Then the prophet instructs “if you love…/…let these be your desires.” He lists a few desires, but the ones listed in lines 11-13 are the ones I’m particularly drawn to. The idea that “too much tenderness” can yield pain seems indescribably, equivocally familiar. The next two lines that follow this one (“To be wounded by your own understanding of love;/And to bleed willingly and joyfully.”) coalesce perfectly. My own understanding of love–both self-love and love of others–is something that I’m slowly realizing is flawed. In the past, I–the version of me from last September–was somebody who was unconsciously halfheartedly loving. I’m learning to be okay with loving, to be okay with acknowledging that loving something means that I can lose it. Risky business, love is. These lines show that being “wounded by your own understanding of love” is part of the deal and you have to allow yourself “to bleed willingly and joyfully,” to expect and be unafraid of the possibility of being hurt by love.

The next poem that I found to be a pleasurable read is one in which Almitra asks the prophet to speak about “Reason and Passion” (50). Let me preface my explanation of what makes me think that this poem is so astute with the fact that I am 100% a big-picture person. In being such, a question that I constantly ask myself is “why am I doing what I’m doing and how will this help me accomplish my end goal?” This past year, my end goal has been continuously evolving, all the while increasingly orienting toward my passion, English. This poem in particular backs up the importance of passion in reason and vice versa, which makes me feel better about not knowing exactly what my end game is. Gibran writes, “For reason, ruling alone, is a force confining; and passion, unattended, is a flame that burns to its own destruction” (50). The comparison between “passion” and “a flame” is classic, but the twist lies in the point that Gibran’s making; he’s arguing that passion has the capacity to be destructive if not attended to. This balance, a sort of yin-yang action, between reason and passion is reassuring. It makes me feel that I’m not wrong or selfish to follow my passion, but rather it’s necessary for me to be fulfilled and successful in my life.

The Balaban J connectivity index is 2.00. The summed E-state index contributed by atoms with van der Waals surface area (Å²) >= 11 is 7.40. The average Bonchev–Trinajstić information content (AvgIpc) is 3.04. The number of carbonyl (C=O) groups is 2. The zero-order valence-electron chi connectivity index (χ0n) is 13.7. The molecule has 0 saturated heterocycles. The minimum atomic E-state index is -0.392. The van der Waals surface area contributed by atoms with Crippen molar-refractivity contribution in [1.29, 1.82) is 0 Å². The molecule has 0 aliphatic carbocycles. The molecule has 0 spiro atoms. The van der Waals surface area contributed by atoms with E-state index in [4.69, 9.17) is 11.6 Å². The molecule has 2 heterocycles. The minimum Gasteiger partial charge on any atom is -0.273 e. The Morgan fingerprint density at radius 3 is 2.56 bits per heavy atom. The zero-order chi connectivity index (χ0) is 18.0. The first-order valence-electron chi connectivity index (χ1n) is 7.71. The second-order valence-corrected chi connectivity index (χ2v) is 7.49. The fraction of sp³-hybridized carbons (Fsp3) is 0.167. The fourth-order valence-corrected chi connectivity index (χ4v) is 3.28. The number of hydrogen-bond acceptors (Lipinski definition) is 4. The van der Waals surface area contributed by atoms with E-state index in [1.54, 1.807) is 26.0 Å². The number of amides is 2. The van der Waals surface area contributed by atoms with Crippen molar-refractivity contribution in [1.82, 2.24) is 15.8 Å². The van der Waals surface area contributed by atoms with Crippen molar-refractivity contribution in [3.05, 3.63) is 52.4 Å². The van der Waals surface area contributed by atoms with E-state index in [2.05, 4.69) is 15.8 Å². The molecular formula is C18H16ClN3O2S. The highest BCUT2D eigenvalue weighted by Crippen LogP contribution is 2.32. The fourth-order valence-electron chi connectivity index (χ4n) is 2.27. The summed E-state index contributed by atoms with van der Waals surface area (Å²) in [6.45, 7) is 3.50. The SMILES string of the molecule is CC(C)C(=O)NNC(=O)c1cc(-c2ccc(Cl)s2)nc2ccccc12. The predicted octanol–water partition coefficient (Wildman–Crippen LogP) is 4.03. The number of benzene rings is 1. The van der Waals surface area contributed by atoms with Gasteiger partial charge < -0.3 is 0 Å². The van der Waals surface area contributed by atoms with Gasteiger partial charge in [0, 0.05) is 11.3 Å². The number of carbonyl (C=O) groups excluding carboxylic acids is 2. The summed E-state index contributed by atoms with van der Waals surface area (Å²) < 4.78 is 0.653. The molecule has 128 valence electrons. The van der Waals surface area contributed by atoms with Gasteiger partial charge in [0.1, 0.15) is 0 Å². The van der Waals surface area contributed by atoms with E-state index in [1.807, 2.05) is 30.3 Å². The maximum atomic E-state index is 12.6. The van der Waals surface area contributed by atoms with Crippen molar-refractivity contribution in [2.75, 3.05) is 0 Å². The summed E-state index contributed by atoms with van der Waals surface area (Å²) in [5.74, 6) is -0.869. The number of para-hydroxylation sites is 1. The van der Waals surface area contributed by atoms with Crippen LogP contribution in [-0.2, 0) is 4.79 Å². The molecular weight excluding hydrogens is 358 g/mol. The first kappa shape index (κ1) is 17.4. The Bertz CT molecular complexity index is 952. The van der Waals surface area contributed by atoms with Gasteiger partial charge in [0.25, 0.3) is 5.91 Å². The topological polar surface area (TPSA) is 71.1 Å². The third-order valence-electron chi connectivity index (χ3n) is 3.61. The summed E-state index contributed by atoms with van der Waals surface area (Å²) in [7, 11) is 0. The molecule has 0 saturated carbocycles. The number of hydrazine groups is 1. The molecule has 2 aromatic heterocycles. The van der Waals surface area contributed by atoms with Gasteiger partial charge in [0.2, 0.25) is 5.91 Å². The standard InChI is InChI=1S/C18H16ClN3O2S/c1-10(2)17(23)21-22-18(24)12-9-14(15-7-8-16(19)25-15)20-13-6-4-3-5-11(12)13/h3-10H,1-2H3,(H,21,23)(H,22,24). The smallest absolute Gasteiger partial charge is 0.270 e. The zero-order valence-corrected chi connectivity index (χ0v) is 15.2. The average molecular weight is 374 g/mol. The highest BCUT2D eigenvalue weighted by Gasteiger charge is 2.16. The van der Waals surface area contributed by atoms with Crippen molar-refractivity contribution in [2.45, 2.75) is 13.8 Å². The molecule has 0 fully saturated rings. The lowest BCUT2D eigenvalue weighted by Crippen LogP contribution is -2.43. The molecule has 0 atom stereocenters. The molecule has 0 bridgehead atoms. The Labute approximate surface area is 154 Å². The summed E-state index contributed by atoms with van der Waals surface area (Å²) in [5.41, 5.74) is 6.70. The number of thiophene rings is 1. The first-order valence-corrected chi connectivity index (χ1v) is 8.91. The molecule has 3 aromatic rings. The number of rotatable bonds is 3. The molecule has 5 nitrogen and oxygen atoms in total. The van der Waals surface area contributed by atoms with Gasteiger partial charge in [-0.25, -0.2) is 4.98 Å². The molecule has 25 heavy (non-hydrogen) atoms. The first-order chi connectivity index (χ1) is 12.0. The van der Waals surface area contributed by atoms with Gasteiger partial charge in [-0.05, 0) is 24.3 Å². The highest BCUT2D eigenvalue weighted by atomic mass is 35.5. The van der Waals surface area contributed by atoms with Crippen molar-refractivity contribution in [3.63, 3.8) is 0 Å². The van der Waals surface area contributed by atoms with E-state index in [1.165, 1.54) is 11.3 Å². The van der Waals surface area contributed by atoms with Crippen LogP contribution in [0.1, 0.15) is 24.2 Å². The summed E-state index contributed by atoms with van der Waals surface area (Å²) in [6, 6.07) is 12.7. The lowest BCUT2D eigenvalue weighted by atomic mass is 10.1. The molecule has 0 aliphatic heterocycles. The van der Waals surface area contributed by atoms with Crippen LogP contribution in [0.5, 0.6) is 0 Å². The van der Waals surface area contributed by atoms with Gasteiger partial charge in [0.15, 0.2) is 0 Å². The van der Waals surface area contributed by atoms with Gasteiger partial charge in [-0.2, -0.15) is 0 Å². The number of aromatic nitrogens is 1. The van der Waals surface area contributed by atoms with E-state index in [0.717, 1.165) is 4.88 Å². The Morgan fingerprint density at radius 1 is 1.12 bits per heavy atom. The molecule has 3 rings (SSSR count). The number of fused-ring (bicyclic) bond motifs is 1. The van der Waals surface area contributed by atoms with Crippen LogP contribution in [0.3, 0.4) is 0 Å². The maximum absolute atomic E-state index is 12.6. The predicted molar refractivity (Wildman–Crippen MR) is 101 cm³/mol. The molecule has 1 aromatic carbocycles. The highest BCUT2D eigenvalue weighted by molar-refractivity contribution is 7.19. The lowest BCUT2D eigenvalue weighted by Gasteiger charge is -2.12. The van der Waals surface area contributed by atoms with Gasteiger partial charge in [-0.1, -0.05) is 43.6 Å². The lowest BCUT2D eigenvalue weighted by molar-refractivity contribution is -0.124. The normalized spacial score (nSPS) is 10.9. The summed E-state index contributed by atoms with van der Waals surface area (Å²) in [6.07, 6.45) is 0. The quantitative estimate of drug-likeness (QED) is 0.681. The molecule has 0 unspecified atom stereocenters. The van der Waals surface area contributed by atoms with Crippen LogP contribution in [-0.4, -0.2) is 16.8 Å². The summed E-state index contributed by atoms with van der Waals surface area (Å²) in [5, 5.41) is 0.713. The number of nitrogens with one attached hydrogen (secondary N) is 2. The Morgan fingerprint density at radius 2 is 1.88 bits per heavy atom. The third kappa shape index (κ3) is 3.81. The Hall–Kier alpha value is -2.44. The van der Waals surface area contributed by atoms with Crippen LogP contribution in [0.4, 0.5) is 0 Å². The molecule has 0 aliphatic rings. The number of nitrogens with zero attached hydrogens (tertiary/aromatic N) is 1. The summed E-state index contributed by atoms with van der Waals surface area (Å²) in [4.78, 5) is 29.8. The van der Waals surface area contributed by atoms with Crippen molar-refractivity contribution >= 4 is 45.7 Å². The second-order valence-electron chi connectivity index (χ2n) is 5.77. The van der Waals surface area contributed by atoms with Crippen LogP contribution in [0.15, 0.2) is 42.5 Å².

Normally a pretty solid indicator of the quality of one these blog posts is how much I enjoy the writing process. This post was especially engaging and my guess is that it’s because Kahlil Gibran’s The Prophet is such a masterpiece. I will concede that I did dawdle a little in getting from point A to point B; instead of being a direct flight, this journey had a few layovers. In the end, however, I made my point. Gibran gave me some advice and reassurance that I needed even more that I was aware of. I wish these blog posts could be dissertations, but I don’t know how tolerant you, my reader, would be of that. Also, I would be writing from now until eternity if that were the case–no complaints from me on that one, but the logistics of such a predicament could be trying. My conclusion after all of this thinking, analyzing, and writing is that, in spite of any stereotypes about literature and women, I’m a poetry-loving English major and a woman. But that doesn’t mean I’m conforming, I’m simply following my passions (Isn’t life a both/and situation not an either/or?). Wherever my heart leads me, I must go.

An “Invisible Man” Finale

As promised, I found the evasive Soon, One Morning; it’s not on the internet which is saying a lot–I mean everything is on the internet, right? Wrong. So suffice it to say I voyaged to ETHS’ trusty Central Library instead of enduring another day of The Writing Center–funnily enough, I don’t find its environment very conducive to writing. Being in Central Library makes me want to write a novel or perhaps just make a career out of being a librarian. Like I said, this final(e) post will, like most of my Invisible Man writings, be woman-related and more precisely it’ll be about Mary. I’m prepared to give Ellison the benefit of the doubt on the “woman issue.” Let’s see what he has to say.

A few notes on the book before really diving into its contents. It’s from 1965 so it’s pretty old. The book has only been checked out twice since the turn of the century. It seems to have never been popular with only five check-outs in its heyday. After some brief googling (turns out the internet isn’t useless after all), I’ve found some notes on the man who put this collection together: Herbert Hill. Interestingly enough, he was the labor director for the NAACP for twenty-eight years. It seems that his personal relationships with many of the authors in the collection helped him to procure some of the previously unpublished work that it contains, like this piece by Ellison.